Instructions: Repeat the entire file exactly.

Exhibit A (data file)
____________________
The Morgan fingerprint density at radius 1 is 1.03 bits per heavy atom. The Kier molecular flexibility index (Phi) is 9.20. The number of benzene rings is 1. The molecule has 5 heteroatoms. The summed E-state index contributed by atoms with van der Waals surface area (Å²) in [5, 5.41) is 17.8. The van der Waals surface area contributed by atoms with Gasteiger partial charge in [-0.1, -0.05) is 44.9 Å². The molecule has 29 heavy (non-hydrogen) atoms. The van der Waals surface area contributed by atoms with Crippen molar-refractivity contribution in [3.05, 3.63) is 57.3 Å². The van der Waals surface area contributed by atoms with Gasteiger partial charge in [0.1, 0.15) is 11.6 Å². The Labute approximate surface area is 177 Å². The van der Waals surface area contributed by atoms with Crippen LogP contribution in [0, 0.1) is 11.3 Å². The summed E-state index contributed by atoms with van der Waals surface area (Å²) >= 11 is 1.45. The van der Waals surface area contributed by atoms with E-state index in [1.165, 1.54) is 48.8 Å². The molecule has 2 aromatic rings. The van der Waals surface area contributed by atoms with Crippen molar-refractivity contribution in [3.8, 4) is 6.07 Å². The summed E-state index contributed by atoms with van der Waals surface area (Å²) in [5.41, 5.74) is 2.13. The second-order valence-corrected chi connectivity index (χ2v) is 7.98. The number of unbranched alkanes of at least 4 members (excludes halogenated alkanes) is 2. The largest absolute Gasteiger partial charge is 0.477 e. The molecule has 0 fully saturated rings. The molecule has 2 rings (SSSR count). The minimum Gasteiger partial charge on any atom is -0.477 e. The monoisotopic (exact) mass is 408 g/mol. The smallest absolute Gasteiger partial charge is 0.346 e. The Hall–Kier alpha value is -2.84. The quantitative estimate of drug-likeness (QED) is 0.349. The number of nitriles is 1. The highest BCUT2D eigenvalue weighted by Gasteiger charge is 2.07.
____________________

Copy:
The Morgan fingerprint density at radius 1 is 1.03 bits per heavy atom. The Kier molecular flexibility index (Phi) is 9.20. The number of benzene rings is 1. The molecule has 5 heteroatoms. The summed E-state index contributed by atoms with van der Waals surface area (Å²) in [5, 5.41) is 17.8. The van der Waals surface area contributed by atoms with Gasteiger partial charge in [-0.1, -0.05) is 44.9 Å². The molecule has 29 heavy (non-hydrogen) atoms. The van der Waals surface area contributed by atoms with Crippen molar-refractivity contribution in [3.05, 3.63) is 57.3 Å². The van der Waals surface area contributed by atoms with Gasteiger partial charge in [0.1, 0.15) is 11.6 Å². The Labute approximate surface area is 177 Å². The van der Waals surface area contributed by atoms with Crippen LogP contribution in [0, 0.1) is 11.3 Å². The summed E-state index contributed by atoms with van der Waals surface area (Å²) >= 11 is 1.45. The van der Waals surface area contributed by atoms with E-state index in [1.165, 1.54) is 48.8 Å². The molecule has 2 aromatic rings. The van der Waals surface area contributed by atoms with Crippen molar-refractivity contribution in [3.8, 4) is 6.07 Å². The summed E-state index contributed by atoms with van der Waals surface area (Å²) in [5.41, 5.74) is 2.13. The second-order valence-corrected chi connectivity index (χ2v) is 7.98. The number of unbranched alkanes of at least 4 members (excludes halogenated alkanes) is 2. The largest absolute Gasteiger partial charge is 0.477 e. The molecule has 0 fully saturated rings. The molecule has 2 rings (SSSR count). The minimum Gasteiger partial charge on any atom is -0.477 e. The monoisotopic (exact) mass is 408 g/mol. The smallest absolute Gasteiger partial charge is 0.346 e. The Hall–Kier alpha value is -2.84. The quantitative estimate of drug-likeness (QED) is 0.349. The number of nitriles is 1. The highest BCUT2D eigenvalue weighted by Gasteiger charge is 2.07.